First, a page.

Recently, I've started keeping track of the traffic coming to the site. Not for any reason in particular, mostly just because Blogger have started offering the feature. It's been interesting to see. I've been most surprised by just how many hits my blog has gotten since they started monitoring it in early July, though I also noticed that close to a quarter of them were coming from a Chrome user in the Netherlands. Yours truly. So clearly while the figures seem high, they're really not.
By far the majority of my visitors come from Ireland. Discounting the massive share of visits from Chrome as being myself, statistically the visitor will be running either Internet Explorer or Firefox on Windows. Blogger isn't taking version information, so I can't check if anyone is checking in with IE6 on Windows XP.
It goes to show how small my readership is that by looking through the stats I can pick out specific people. Like the Macintosh user from Ireland who checks every couple of days, the Opera user from the UK and the person browsing through a Java client on their DoCoMo mobile phone. Hello everyone.
Of course, there are some things that just seem strange. Over the weekend, the DoCoMo user appeared to be in Canada, according to Blogger. There's also a statistically significant number of hits coming from Germany and the US, including 20 hits from a German users just today. I wonder if they're hits from a bot being redirected, or if I've picked up unexpected readers in parts foreign. Guess the only way to find out is to ask people. Leave a comment if you're visiting from Germany or the US! I'll post some full stats at the bottom for people who are interested.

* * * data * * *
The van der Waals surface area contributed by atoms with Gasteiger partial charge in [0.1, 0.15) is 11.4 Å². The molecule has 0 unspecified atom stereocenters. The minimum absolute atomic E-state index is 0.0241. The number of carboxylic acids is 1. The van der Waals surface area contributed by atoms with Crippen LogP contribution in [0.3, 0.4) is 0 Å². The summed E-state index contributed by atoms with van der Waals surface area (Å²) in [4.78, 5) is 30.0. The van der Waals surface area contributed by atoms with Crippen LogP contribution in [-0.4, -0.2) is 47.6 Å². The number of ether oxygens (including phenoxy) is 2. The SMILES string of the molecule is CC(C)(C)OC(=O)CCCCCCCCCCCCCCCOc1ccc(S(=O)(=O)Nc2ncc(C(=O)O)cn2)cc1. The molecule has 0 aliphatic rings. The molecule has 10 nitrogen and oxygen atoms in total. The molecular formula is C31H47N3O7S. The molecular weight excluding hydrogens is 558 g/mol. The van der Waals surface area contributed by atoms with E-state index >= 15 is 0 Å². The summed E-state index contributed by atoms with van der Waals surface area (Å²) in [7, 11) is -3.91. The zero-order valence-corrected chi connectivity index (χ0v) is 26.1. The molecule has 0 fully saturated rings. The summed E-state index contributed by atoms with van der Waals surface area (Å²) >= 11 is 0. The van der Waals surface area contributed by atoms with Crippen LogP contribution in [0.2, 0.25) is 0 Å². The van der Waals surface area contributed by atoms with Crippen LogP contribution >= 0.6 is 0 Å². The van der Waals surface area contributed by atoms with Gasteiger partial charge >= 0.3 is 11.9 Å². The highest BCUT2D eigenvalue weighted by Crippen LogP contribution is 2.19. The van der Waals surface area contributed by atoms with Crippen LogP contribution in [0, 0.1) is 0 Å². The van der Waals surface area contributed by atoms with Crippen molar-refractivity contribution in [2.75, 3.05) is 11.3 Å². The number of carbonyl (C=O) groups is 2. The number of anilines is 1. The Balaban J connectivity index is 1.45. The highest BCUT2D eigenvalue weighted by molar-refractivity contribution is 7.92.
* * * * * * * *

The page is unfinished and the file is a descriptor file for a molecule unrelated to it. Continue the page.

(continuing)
In work, I'm finally getting to do some programming. There's a specialised rack in the server room called Stormtest, which has lots of digital TV receivers wired into it. I've been looking through the API, I'll have to write up some Python scripts to simulate a remote control pressing buttons. The server sends these to the machine through a little IR interface which we've stuck down in front of the receivers. I can also pull up the feed on my computer as if it was the TV, to check if everything works. It should be fun.
Tomorrow night is another get together with people from work. This time it's an international food night in Haarlem. So I'll get to try out some Spanish, Portuguese and English dishes. I'm not really sure what the English guy is hoping to bring to the table, from his countries rich culinary history, but it should be fun.
Now the stats for anyone who cares.
If you've visited me in the last month, you were using the following web browsers:
Internet Explorer 39%, Chrome 29%, Firefox 18%, Opera 7%, Java (Mobile) 3%, Safari 1%, Iceweasel <1%.
Iceweasel is based on Firefox and comes packaged with Debian Linux, so clearly some cool person computer guy came for a look once.
Visitors were using the following OSes:
Windows 88%, Macintosh 6%, DoCoMo 2%, X11 2%.
It doesn't make a great effort to distinguish here. "Windows" incorporates users of any Windows version. Similarly X11 could be any Unix-like system running the X window manager. DoCoMo is presumably a custom OS installed by DoCoMo onto its phones.
Lastly, the visitors came from:
Ireland 35%, Netherlands 27%, United Kingdom 13%, Germany 10%, United States 9%, Japan 3%, Canada 1%, Latvia <1%, Russia <1% and Israel <1%.
One hit from each of the last three. I have no idea what that's about.